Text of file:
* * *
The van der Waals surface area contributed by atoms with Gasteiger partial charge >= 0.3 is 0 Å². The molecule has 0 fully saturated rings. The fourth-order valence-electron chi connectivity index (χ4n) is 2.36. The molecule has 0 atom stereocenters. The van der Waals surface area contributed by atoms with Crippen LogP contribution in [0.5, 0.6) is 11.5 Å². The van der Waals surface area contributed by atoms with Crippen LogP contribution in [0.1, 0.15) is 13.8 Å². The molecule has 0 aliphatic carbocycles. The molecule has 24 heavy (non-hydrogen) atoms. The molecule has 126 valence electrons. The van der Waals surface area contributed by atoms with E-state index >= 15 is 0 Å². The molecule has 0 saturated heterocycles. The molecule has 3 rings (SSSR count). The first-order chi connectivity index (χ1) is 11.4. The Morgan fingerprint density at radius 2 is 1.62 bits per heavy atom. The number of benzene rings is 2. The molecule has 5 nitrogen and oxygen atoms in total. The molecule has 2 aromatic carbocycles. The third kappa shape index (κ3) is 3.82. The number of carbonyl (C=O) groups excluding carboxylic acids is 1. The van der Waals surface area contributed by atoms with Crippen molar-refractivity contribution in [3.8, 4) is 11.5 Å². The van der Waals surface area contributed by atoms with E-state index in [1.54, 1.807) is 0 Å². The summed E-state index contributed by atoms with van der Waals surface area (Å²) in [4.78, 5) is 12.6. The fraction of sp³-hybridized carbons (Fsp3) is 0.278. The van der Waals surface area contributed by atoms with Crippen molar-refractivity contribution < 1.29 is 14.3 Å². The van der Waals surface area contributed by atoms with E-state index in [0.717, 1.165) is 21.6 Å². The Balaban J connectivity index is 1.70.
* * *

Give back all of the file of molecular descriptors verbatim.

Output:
The van der Waals surface area contributed by atoms with Gasteiger partial charge >= 0.3 is 0 Å². The molecule has 0 fully saturated rings. The fourth-order valence-electron chi connectivity index (χ4n) is 2.36. The molecule has 0 atom stereocenters. The van der Waals surface area contributed by atoms with Crippen LogP contribution in [0.5, 0.6) is 11.5 Å². The van der Waals surface area contributed by atoms with Crippen LogP contribution in [0.1, 0.15) is 13.8 Å². The molecule has 0 aliphatic carbocycles. The molecule has 24 heavy (non-hydrogen) atoms. The molecule has 126 valence electrons. The van der Waals surface area contributed by atoms with E-state index >= 15 is 0 Å². The molecule has 0 saturated heterocycles. The molecule has 3 rings (SSSR count). The first-order chi connectivity index (χ1) is 11.4. The Morgan fingerprint density at radius 2 is 1.62 bits per heavy atom. The number of benzene rings is 2. The molecule has 5 nitrogen and oxygen atoms in total. The molecule has 2 aromatic carbocycles. The third kappa shape index (κ3) is 3.82. The number of carbonyl (C=O) groups excluding carboxylic acids is 1. The van der Waals surface area contributed by atoms with Crippen molar-refractivity contribution in [3.8, 4) is 11.5 Å². The van der Waals surface area contributed by atoms with E-state index in [1.54, 1.807) is 0 Å². The summed E-state index contributed by atoms with van der Waals surface area (Å²) in [4.78, 5) is 12.6. The fraction of sp³-hybridized carbons (Fsp3) is 0.278. The van der Waals surface area contributed by atoms with Crippen molar-refractivity contribution < 1.29 is 14.3 Å². The van der Waals surface area contributed by atoms with E-state index in [0.717, 1.165) is 21.6 Å². The Balaban J connectivity index is 1.70.